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$M$ is a finite set of points in a metric space. I want to calculate the diameter of the set, i.e. the greatest distance between two points. Is there a smarter way to do this than to calculate the distance between all pairs of points?

$$ \delta = \max_{x,y\in M} d(x,y) $$

I suppose the triangle inequality could let me know that some distance don't have to be calculated, but it seems like a lot of work to do those checks, and the distance function isn't very expensive.

In case someone was wondering, the points are longitude-latitude points and the distance function the Great Circle distance (which is a metric).

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I believe this can be done in $O(n$log$n)$, where $n$ is the number of points. The algorithms that I saw use the Euclidean distance, but I believe that it can be replaced by any metric distance measure. I am not aware of the Great Circle distance, but if it is metric, then this method should work.

The idea is to compute the convex-hull of the points, which can be done in $O(n$log$n)$, and then find the pair of furthest points from the vertices of this convex hull in $O(n)$ time.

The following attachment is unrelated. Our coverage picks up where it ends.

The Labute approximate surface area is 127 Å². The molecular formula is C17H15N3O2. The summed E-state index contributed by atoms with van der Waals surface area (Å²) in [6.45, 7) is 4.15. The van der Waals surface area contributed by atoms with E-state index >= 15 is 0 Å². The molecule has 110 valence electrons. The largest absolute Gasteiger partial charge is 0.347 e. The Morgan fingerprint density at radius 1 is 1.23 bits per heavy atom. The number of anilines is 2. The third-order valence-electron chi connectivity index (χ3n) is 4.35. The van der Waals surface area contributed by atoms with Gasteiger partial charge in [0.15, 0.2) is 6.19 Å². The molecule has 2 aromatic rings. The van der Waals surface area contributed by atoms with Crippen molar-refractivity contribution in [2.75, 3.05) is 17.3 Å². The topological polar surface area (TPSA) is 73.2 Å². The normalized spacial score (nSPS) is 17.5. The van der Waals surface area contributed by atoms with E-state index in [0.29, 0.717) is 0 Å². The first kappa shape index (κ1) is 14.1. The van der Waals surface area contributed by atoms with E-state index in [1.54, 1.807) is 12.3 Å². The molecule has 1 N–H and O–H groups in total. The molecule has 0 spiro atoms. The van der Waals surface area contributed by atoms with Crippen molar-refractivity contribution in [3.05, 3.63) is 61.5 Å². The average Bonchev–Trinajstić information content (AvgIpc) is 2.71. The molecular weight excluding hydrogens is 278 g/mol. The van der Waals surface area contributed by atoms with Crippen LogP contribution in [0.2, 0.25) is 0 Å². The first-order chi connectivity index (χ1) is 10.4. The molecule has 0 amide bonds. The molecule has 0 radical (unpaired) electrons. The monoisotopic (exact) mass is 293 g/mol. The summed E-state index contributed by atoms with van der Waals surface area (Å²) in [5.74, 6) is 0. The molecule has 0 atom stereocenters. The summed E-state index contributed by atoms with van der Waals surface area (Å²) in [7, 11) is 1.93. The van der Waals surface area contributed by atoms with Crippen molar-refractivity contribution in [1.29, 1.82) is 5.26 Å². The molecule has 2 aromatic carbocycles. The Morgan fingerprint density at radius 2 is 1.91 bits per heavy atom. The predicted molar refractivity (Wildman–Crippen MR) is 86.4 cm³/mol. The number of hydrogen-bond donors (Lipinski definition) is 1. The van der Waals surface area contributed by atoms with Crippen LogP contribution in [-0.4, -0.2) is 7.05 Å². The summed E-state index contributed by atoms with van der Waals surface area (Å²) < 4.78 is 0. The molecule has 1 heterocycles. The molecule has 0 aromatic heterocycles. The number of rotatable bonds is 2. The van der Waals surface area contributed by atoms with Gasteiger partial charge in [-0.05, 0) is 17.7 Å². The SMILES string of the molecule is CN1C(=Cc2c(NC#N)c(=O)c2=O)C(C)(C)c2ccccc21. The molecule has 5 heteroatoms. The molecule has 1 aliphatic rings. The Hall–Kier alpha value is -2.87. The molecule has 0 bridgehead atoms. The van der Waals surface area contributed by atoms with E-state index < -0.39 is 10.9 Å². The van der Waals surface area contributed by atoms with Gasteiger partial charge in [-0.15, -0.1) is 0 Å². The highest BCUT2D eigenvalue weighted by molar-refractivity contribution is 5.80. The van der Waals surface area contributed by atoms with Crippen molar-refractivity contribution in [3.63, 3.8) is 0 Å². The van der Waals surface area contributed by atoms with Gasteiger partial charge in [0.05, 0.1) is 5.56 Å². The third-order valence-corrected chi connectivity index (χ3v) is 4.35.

Have a look at a similar question on Euclidean distances. Some description of the algorithm can be found here. Here is a paper treating diameter calculations in $d$ dimensions.

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But then you would have to embed the metric space in $R^{|M|}$ or some other Euclidean space, which you can do, but you need again all non-trivial distances. –  Thomas Nov 22 '12 at 14:24
    
@Thomas I am afraid I don't quite follow. Here, $M$ is the set of points and not the number of dimensions. Also, I was under the impression that since the Great Circle distance is metric, simply replacing each computation of $d(a, b)$ from the 2D Euclidean distance to the Great Circle distance will work. Is that an incorrect assumption? –  Paresh Nov 23 '12 at 8:02
    
Well, you would have to embed a general metric space in a vector space in order to construct the convex hull. I'm not sure if you can do it directly on the sphere. –  Thomas Nov 23 '12 at 9:56

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